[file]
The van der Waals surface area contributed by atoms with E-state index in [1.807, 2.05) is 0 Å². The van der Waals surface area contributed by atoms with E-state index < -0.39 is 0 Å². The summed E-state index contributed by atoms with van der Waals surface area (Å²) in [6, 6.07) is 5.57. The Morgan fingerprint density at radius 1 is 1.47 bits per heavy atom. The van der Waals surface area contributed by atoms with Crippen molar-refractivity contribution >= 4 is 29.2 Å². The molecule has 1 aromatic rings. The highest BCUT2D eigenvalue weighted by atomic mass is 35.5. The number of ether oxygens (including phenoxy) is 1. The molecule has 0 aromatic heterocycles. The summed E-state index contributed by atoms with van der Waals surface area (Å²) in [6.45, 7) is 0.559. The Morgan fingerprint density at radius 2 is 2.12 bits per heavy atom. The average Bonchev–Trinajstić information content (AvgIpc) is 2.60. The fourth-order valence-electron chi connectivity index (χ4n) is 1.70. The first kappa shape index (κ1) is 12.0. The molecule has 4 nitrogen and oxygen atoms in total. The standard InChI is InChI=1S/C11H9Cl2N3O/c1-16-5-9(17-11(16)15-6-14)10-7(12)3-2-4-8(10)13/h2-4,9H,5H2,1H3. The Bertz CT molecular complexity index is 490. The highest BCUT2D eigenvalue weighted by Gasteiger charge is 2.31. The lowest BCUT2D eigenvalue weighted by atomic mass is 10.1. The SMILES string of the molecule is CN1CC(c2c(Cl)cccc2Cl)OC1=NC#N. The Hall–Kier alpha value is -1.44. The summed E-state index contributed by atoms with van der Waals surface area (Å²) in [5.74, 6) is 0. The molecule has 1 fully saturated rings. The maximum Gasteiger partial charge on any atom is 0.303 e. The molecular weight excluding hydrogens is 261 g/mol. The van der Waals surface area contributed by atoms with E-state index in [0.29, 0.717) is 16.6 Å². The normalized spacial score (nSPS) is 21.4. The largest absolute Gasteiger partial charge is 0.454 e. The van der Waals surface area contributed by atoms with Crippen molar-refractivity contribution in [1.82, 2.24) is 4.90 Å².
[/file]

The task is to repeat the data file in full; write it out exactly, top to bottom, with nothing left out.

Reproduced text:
The van der Waals surface area contributed by atoms with E-state index in [1.807, 2.05) is 0 Å². The van der Waals surface area contributed by atoms with E-state index < -0.39 is 0 Å². The summed E-state index contributed by atoms with van der Waals surface area (Å²) in [6, 6.07) is 5.57. The Morgan fingerprint density at radius 1 is 1.47 bits per heavy atom. The van der Waals surface area contributed by atoms with Crippen molar-refractivity contribution >= 4 is 29.2 Å². The molecule has 1 aromatic rings. The highest BCUT2D eigenvalue weighted by atomic mass is 35.5. The number of ether oxygens (including phenoxy) is 1. The molecule has 0 aromatic heterocycles. The summed E-state index contributed by atoms with van der Waals surface area (Å²) in [6.45, 7) is 0.559. The Morgan fingerprint density at radius 2 is 2.12 bits per heavy atom. The average Bonchev–Trinajstić information content (AvgIpc) is 2.60. The fourth-order valence-electron chi connectivity index (χ4n) is 1.70. The first kappa shape index (κ1) is 12.0. The molecule has 4 nitrogen and oxygen atoms in total. The standard InChI is InChI=1S/C11H9Cl2N3O/c1-16-5-9(17-11(16)15-6-14)10-7(12)3-2-4-8(10)13/h2-4,9H,5H2,1H3. The Bertz CT molecular complexity index is 490. The highest BCUT2D eigenvalue weighted by Gasteiger charge is 2.31. The lowest BCUT2D eigenvalue weighted by atomic mass is 10.1. The SMILES string of the molecule is CN1CC(c2c(Cl)cccc2Cl)OC1=NC#N. The Hall–Kier alpha value is -1.44. The summed E-state index contributed by atoms with van der Waals surface area (Å²) in [5.74, 6) is 0. The molecule has 1 fully saturated rings. The maximum Gasteiger partial charge on any atom is 0.303 e. The molecular weight excluding hydrogens is 261 g/mol. The van der Waals surface area contributed by atoms with E-state index in [0.29, 0.717) is 16.6 Å². The normalized spacial score (nSPS) is 21.4. The largest absolute Gasteiger partial charge is 0.454 e. The van der Waals surface area contributed by atoms with Crippen molar-refractivity contribution in [1.82, 2.24) is 4.90 Å².